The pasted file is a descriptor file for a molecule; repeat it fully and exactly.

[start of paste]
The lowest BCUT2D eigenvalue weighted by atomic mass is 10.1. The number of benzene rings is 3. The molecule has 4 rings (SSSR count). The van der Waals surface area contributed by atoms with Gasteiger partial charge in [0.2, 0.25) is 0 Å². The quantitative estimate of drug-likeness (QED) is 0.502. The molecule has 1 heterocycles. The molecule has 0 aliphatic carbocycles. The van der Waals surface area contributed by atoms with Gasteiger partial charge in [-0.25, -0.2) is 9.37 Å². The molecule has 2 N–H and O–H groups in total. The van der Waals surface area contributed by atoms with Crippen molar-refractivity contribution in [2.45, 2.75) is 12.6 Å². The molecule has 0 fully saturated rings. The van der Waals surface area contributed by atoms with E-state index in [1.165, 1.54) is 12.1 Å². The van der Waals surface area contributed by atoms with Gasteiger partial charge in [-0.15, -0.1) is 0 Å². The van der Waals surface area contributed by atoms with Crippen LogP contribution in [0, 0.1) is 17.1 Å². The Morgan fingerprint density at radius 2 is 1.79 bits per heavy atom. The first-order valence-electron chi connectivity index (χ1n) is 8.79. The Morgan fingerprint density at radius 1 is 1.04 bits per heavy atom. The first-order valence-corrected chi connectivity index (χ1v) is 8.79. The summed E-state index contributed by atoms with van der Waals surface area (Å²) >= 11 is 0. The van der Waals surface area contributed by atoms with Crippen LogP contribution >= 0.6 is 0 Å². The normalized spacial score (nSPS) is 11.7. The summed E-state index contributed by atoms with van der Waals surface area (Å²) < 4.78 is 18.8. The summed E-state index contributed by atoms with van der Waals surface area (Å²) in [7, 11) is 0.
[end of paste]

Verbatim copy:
The lowest BCUT2D eigenvalue weighted by atomic mass is 10.1. The number of benzene rings is 3. The molecule has 4 rings (SSSR count). The van der Waals surface area contributed by atoms with Gasteiger partial charge in [0.2, 0.25) is 0 Å². The quantitative estimate of drug-likeness (QED) is 0.502. The molecule has 1 heterocycles. The molecule has 0 aliphatic carbocycles. The van der Waals surface area contributed by atoms with Gasteiger partial charge in [-0.25, -0.2) is 9.37 Å². The molecule has 2 N–H and O–H groups in total. The van der Waals surface area contributed by atoms with Crippen molar-refractivity contribution in [2.45, 2.75) is 12.6 Å². The molecule has 0 fully saturated rings. The van der Waals surface area contributed by atoms with E-state index in [1.165, 1.54) is 12.1 Å². The van der Waals surface area contributed by atoms with Gasteiger partial charge in [-0.15, -0.1) is 0 Å². The van der Waals surface area contributed by atoms with Crippen LogP contribution in [0, 0.1) is 17.1 Å². The Morgan fingerprint density at radius 2 is 1.79 bits per heavy atom. The first-order valence-electron chi connectivity index (χ1n) is 8.79. The Morgan fingerprint density at radius 1 is 1.04 bits per heavy atom. The first-order valence-corrected chi connectivity index (χ1v) is 8.79. The summed E-state index contributed by atoms with van der Waals surface area (Å²) >= 11 is 0. The van der Waals surface area contributed by atoms with Crippen LogP contribution >= 0.6 is 0 Å². The normalized spacial score (nSPS) is 11.7. The summed E-state index contributed by atoms with van der Waals surface area (Å²) < 4.78 is 18.8. The summed E-state index contributed by atoms with van der Waals surface area (Å²) in [7, 11) is 0.